Welcome home, Kenny Capps

Fred McCormick
Black Mountain News
Welcomed by emcee Barbie Angell, Kenny Capps waves to friends who came to his fete at White Horse May 31.

When Kenny Capps took the stage at White Horse Black Mountain on May 31, he saw something he hadn’t seen in nearly two months — a sea of familiar faces.

Friends, family members and neighbors rose to their feet as the Black Mountain man came out to tell the story of his cross-state run a week after completing it.

Black Mountain singer-songwriter David LaMotte opened the evening with a performance of his song "Water," calling it fitting after a deluge of rain in the area over several days. 

"I'm proud to say that Kenny is a good friend of mine, and I'm honored to be here to celebrate him and the work he's been doing," LaMotte said. "He just finished this incredible journey 1,175 miles across the straight, and he did that to catch our attention."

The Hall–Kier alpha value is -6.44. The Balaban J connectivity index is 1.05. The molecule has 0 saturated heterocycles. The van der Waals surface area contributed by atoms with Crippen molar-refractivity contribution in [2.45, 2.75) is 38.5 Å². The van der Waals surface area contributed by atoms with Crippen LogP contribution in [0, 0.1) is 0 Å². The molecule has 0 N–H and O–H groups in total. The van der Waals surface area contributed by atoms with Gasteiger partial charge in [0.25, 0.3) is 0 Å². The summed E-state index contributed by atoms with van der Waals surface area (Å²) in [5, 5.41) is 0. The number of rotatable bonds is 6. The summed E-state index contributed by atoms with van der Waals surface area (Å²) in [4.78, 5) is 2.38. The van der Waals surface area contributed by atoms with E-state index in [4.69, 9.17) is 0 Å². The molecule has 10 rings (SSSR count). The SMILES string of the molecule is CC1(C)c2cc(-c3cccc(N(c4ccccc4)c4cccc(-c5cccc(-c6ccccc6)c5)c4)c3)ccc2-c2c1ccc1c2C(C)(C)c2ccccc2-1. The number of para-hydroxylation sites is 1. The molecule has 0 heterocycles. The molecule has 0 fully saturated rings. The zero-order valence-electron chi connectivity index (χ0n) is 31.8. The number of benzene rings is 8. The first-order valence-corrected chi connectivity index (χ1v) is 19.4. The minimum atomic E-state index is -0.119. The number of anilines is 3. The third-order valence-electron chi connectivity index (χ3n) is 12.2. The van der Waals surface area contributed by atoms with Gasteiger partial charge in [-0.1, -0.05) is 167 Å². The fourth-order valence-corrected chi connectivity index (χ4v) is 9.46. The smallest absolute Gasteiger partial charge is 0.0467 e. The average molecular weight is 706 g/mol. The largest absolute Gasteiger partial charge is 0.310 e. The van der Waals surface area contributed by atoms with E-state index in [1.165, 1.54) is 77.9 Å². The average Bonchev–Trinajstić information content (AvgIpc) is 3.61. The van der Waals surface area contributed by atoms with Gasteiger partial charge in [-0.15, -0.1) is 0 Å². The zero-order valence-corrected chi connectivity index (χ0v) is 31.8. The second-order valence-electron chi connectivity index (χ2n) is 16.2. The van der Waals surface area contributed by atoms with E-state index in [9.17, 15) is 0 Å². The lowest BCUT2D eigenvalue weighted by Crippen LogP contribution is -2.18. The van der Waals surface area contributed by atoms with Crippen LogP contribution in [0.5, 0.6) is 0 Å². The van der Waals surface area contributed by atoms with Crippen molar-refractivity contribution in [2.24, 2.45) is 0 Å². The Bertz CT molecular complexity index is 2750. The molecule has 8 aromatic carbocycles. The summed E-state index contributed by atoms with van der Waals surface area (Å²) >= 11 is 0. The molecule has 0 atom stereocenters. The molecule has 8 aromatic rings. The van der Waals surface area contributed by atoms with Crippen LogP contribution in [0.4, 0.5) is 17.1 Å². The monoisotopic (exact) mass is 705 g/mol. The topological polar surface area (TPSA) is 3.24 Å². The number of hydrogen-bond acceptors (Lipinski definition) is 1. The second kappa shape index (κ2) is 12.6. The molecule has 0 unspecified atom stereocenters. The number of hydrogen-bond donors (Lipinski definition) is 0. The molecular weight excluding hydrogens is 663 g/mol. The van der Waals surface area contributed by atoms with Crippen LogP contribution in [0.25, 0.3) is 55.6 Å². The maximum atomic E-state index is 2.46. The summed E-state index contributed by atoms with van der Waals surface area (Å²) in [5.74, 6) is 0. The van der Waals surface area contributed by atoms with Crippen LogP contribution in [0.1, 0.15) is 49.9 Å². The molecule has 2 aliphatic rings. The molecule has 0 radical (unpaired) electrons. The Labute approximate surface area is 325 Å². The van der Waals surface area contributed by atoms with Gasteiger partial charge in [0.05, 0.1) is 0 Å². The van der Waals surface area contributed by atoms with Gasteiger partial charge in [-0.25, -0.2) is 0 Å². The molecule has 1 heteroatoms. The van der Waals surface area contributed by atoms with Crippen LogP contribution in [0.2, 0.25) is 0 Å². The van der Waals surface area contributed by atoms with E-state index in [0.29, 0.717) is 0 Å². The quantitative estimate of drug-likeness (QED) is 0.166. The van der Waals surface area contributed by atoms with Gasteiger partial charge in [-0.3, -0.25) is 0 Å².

Writer and storyteller Barbie Angell emceed the event and told the story of why Capps decided to do the run. "I'm not crying, you're crying," she told the crowd while reading the emotional story of Capps' need to keep moving forward after being diagnosed with multiple myeloma - a blood cancer that impacts bones - in 2015. 

Capps began the run on the Outer Banks April 1 and averaged 22 miles each day during the 54-day journey. He finished the run May 24 at Clingman's Dome in the Great Smoky Mountains National Park. He recounted his trip in front of a slideshow featuring photos from the road. 

"I wanted to show people with multiple myeloma that it helps to keep moving forward," he said. "It doesn't mean you need to go out and run 20-30 miles a day. It just means you should stay active."

Capps was inducted into the Multiple Myeloma Research Foundation Hall of Fame for his efforts.